Karolina Plinta: This past December Wschód Gallery hosted your new solo show, Hungry. Tell us about it.
Hungry will present my recently finished short film Slides, accompanied by new tapestries and objects that take their imagery directly from the film. There will also be an audio piece I made two years ago and another video, plus some elements added to the space, which contribute to the exhibition, which I see as a single installation. I often like to build exhibitions in such a way where the works presented together both share some common ground, while also giving way to their own directions, without all of them repeating the same ideas over again. With the invitation from Wschód to present my work in Poland for the first time, and on such a large scale, it was nice to look back and trace some of the elements in my previous work that contributed to the formation of Slides.
This past year you were also awarded the Jindřich Chalupecký Award, which was accompanied by an exhibition of your work at Moravian Gallery, where you showed a movie called Slides. What is this movie about and who are the main characters?
The movie follows two main characters consisting of a couple, one of whom works at night, the other during the day. Consequently they rarely meet both awake and in the same place. And actually, they never meet both awake in the movie. To bridge this distance, which is both spatial and temporal, they share voice messages with one another. But the way they describe reality around them seems like a near-future fiction, a future that, in my opinion, speaks to things we know are already happening but presented in a way that tries to push reality to its limits. Or maybe they are just bored by going through their time alone and they make up stuff about the world around them to entertain themselves. The messages they relay to one another are more a series of monologues than dialogues.
Slides is also part of a bigger project, what are its other successive parts?
I have filmed many interviews with night shift workers during my research, which we are now editing into a short documentary. There is also a book coming with the project, bringing together various texts on the space of night and night work, which I’m editing with Dan Meththananda. This will also include many great contributions by Georgina Voss, Jason Pine, William Kherbek, Ayesha Hameed, and Phanuel Antwi, among others.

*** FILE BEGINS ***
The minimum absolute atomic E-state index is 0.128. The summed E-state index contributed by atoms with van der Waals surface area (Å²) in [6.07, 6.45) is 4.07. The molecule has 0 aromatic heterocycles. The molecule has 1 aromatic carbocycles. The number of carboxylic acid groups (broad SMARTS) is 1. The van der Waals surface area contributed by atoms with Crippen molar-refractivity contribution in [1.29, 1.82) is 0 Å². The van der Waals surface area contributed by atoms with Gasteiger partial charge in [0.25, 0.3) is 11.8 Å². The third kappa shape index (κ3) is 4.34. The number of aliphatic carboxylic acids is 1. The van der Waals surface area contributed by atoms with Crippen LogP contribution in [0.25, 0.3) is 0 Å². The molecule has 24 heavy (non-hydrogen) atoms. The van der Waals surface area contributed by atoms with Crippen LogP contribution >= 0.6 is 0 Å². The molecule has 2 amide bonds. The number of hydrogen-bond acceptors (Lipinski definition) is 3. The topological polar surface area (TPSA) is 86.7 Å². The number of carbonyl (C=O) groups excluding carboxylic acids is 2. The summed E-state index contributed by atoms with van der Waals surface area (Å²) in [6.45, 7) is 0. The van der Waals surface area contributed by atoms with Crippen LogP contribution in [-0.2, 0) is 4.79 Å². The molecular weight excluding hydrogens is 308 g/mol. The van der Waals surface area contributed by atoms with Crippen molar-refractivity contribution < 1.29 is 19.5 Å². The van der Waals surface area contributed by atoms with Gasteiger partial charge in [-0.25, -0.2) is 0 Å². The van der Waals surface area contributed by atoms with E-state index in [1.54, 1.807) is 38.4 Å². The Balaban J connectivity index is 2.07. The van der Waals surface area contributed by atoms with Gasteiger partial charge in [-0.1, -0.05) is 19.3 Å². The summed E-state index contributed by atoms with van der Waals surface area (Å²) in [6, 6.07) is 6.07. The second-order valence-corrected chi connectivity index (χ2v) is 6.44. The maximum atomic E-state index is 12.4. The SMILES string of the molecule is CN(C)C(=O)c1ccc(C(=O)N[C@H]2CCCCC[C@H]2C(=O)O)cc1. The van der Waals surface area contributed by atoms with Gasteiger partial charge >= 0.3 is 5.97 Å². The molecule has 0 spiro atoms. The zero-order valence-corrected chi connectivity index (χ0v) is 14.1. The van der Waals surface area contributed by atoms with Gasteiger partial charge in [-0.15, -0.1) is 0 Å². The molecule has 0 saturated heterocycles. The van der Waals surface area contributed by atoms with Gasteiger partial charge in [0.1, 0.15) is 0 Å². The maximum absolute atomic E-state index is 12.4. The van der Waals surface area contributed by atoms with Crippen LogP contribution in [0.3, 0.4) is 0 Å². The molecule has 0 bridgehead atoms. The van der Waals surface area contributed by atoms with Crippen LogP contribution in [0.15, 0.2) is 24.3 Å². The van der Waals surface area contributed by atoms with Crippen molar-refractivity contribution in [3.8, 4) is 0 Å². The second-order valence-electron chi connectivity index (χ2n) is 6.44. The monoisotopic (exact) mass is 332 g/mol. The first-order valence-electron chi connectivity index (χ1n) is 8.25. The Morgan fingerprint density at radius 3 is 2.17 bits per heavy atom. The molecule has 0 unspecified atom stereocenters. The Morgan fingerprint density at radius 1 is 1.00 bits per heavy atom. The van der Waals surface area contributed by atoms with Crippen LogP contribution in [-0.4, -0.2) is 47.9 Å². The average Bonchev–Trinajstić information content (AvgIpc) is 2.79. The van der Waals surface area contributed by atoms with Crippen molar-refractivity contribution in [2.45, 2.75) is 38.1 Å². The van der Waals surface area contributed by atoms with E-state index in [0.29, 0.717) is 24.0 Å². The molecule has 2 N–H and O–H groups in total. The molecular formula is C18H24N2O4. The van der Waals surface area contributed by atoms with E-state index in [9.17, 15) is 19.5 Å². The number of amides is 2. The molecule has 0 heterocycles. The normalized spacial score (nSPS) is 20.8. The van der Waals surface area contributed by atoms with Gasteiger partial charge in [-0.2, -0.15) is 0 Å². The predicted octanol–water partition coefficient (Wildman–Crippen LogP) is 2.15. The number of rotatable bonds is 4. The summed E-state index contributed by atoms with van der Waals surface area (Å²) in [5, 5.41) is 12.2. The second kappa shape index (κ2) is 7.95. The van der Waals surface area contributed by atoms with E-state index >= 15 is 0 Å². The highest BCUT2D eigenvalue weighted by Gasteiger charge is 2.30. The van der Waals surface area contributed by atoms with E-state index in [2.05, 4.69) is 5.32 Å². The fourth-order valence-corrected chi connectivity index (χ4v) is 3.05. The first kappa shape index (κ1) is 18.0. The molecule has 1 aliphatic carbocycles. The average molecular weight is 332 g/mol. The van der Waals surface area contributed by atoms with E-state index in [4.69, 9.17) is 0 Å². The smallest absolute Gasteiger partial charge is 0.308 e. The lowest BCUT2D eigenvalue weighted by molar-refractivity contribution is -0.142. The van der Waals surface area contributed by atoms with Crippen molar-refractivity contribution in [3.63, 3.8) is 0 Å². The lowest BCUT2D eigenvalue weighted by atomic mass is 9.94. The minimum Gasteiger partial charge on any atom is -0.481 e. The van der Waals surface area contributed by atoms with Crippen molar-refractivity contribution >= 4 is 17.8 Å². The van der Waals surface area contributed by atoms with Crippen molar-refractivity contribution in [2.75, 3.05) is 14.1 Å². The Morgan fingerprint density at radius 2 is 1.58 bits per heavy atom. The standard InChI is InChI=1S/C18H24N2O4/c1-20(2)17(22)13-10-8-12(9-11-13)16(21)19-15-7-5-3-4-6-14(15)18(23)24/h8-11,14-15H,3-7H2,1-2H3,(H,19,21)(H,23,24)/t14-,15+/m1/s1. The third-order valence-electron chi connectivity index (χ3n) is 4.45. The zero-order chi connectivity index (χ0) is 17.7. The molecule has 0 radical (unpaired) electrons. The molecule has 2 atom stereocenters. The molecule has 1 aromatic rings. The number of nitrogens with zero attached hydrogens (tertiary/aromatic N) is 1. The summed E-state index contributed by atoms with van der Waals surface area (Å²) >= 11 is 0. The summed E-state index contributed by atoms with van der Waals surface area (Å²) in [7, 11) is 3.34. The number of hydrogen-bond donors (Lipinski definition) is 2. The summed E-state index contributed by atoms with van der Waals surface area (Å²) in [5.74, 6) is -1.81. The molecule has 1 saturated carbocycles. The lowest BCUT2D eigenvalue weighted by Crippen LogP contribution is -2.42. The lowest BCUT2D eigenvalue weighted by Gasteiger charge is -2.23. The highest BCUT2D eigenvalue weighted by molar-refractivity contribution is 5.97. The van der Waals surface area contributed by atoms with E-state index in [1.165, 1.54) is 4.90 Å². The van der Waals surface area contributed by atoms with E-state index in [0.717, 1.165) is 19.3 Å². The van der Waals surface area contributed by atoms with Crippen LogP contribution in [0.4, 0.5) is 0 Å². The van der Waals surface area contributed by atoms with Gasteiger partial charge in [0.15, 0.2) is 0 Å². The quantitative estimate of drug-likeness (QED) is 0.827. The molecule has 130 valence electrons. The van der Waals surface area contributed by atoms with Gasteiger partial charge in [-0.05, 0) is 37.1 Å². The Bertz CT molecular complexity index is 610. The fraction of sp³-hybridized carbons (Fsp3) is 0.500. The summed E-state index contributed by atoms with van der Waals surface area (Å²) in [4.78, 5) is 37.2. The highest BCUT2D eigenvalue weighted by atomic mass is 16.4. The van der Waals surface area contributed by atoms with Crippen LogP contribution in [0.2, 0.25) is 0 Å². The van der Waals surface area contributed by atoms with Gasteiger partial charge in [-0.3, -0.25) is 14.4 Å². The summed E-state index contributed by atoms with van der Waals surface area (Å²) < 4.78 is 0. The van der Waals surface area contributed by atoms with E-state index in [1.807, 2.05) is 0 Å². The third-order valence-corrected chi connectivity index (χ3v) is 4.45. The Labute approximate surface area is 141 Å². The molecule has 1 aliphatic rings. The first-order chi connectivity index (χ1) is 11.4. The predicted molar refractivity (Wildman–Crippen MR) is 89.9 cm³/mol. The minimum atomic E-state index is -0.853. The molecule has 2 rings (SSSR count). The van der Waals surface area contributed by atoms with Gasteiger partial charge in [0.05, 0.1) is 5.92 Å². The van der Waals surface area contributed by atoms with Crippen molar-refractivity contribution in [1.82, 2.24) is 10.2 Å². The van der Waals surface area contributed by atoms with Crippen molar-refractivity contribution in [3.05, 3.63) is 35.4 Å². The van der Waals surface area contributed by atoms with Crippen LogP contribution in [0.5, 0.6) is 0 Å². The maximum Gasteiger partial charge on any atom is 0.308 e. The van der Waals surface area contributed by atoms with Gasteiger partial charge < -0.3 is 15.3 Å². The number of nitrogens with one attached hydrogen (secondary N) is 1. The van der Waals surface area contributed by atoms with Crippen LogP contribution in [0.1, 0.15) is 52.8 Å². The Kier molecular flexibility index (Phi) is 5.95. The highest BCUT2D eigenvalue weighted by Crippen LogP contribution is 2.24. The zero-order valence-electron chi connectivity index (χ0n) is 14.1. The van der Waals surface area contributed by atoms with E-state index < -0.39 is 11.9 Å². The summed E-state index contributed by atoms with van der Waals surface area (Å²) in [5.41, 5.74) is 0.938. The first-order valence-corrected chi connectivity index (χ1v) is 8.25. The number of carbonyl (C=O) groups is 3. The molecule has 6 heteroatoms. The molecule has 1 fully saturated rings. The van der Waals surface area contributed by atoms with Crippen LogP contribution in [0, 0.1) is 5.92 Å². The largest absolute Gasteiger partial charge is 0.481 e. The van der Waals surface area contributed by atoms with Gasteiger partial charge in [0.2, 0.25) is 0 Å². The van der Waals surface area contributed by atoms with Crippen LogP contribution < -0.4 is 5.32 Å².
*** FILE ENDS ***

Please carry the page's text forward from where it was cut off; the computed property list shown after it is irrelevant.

Why are you so interested in the topic of night/night work?
I have been interested in metabolism and circadian rhythms since a few years ago. The topic of shift work, particularly night shift work I think, comes as an example of our biological limits meeting demands that are mainly dictated in a sort of mechanic and mathematical way. By mechanic, I mean conditions where activity is expected as something regular and constant, without ups and downs, which are precisely human. Circadian rhythms affect our whole body and mind and it is with them where we start to evaluate how far a body can be pushed to keep functional in a regulated manner. Night shift work is also something that most of the day-working population rarely sees. Therefore, night shift workers are, to a certain extent, an invisible layer in the city and our society.
The topic of shift work, particularly night shift work I think, comes as an example of our biological limits meeting demands that are mainly dictated in a sort of mechanic and mathematical way.
This year you have also published a book called Puffy Grip Logic, made up of stories and drawings. What is this book about and how did the process of preparing come to be?
Puffy Grip Logic is the first volume of a series called The Key Cutters Series, which consists of books in the so-called game book format, also known as ‘choose your own story.’ The series is directed by myself and Matilda Tjäder, our goal being to use the game book format as a structure and a space within the book for various genres of writing and thinking. The format allows us to present parallel narratives and opinions by various contributors. Puffy Grip Logic was mainly written by myself, it is like a psychedelic journey through many things timely, and many others, timeless. We are really happy about how the book came out, consisting of illustrations by Maren Karlson, designed by Monika Janulevičiūtė, featuring also many great guest contributions by authors such as Nora N. Khan, Nathan Beyoncé Ma, Monika Kalinauskaitė, Žygimantas Kudirka, Sasha Engelmann and Jol Thomson, among others.
You are also a publisher, running the TLTRPreß. Tell us about that.